Willa Sibert Cather And His Works Essay

, Research Paper

Willa Sibert Cather and His Works

Willa Sibert Cather was an early twentieth century writer. She wrote

about the qualities of courage, sensitivity, and perseverance. Most often, her

novels and short stories took place in rural townships. She was born sometime

in 1873, in her grandmother’s house. She was named after an Aunt Willela who

had died; however, she chose to believe that her name was derived from her

grandparent’s names. She was the first child of Charles Fectigue and Mary

Cather. Willa was the oldest of the seven children.

In 1877, Willa and her family moved out of Virginia to Nebraska. The

Cather family had been living in Virginia for four generations. When she was

nine, her father bought a ranch near Red Cloud, Nebraska. Willa was excited

with this change, because she was free to roam outdoors. Willa would often

listen to old ladies, and hear of their immigration from Bosnia and Sweden.

There were no schools near the ranch, so Willa studied at home. A neighbor

taught her Latin, and Willa would practice English skills by reading the

classics to her grandmother. When Willa was in her teens, the family moved out

of the ranch and into the village, where she attended Red Cloud High School.

She attended the University of Nebraska, and graduated in 1895. As a student

she worked as a journalist, copy editor, critic, and fiction writer. When she

graduated, she moved back east to Pennsylvania. It was here where she worked on

a Pittsburgh newspaper named The Library. She also taught English in a high

school. Willa published “The Dance at Chevalier’s,” and four other short

stories under a pen name of Henry Nicklemann. Another major publication for her

was in April 1900, when “Eric Hermannson’s Soul,” was published in Cosmopolitan

magazines. In 1903, The April Twilights, a collection of poems was published.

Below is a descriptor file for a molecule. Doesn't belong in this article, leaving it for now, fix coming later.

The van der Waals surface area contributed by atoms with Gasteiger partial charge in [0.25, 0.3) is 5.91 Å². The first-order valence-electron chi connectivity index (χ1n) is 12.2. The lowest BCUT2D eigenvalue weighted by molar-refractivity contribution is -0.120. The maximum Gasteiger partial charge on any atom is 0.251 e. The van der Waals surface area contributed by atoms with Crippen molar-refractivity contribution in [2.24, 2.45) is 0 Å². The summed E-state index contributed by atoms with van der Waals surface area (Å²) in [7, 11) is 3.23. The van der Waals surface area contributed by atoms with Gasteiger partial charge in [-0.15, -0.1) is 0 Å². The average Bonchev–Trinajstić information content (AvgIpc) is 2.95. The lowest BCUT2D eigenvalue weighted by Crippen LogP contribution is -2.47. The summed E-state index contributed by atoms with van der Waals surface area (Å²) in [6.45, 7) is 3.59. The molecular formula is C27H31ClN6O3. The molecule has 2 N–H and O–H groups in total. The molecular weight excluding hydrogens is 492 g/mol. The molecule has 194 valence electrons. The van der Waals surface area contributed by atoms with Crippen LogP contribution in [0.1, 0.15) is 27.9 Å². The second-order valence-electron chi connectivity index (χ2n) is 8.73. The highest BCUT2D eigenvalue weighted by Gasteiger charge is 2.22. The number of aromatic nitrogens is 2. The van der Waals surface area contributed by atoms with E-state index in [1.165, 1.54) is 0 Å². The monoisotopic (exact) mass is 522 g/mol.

In the Spring of 1905, publisher’s Melbourne and Phillips brought out the Troll

Garden, a collection of short stories.

Willa then took time off from her writing. She took a month off to go

home and visit her family in Nebraska. In 1907, Willa Cather sent Sara Jewett a

letter that contained a story. This story would later appear in the April issue

of Harper’s. The story was entitled, “The Treasure of Car Island.” It was a

story of a man who comes home after an absence of 12 years, and the emotions and

feelings he deals with upon returning home. Willa also continued to publish

stories in McClure’s magazine. In 1908 she became the magazine’s managing

editor. However, she resigned in 1912, because editing left her little free

time for creative writing. Consequently, she resigned to devote her full

attention to writing stories.

Willa also wrote other novels such as: Alexander’s Bridge in 1912, O

Pioneers in 1913, The Song of the Lark in 1915, and My Antonia in 1918. Willa

was thought of as a “chronicler of the pioneer American West.” The Song of The

Lark discusses the story of a singer and their rise to success. Her themes are

focused on the drama of the immigrant in a new land, views of personal

interaction with artwork, and the rise of civilizations in history. She never

married; however, she lived with friend and companion Edith Lewis for many years.

She later published other collections of short stories. These works helped her

popularity as well, works such as,”Youth of the Bright Medusa,” and,” Obscure

Destinies.” It was these stories that helped her win awards. In 1923, Willa

won the Academy’s Howells Medal and a Pulitzer Prize. Willa received the

Pulitzer Prize for One of Ours , a story of a young man who is repressed by the

plains and describes his need for freedom. In May of 1944, she won the Institute

and Academy’s award.

Willa Cather was influenced and loved works such as: The Count of Monte

Cristo (Dumas), The Prisoner of Zenda (Hope), and Trilbus by George du Marier.

On April 24, 1947, Willa died of a cerebral hemorrhage in her apartment in Park

Avenue, however, her works still live on in the short stories and novels that

she wrote. Willa described her writing as clean, meticulous, and she called it

“demeuble,” meaning unfurnished. Willa has achieved a reputation as a

consummate artist who probed deeply into universal realities.



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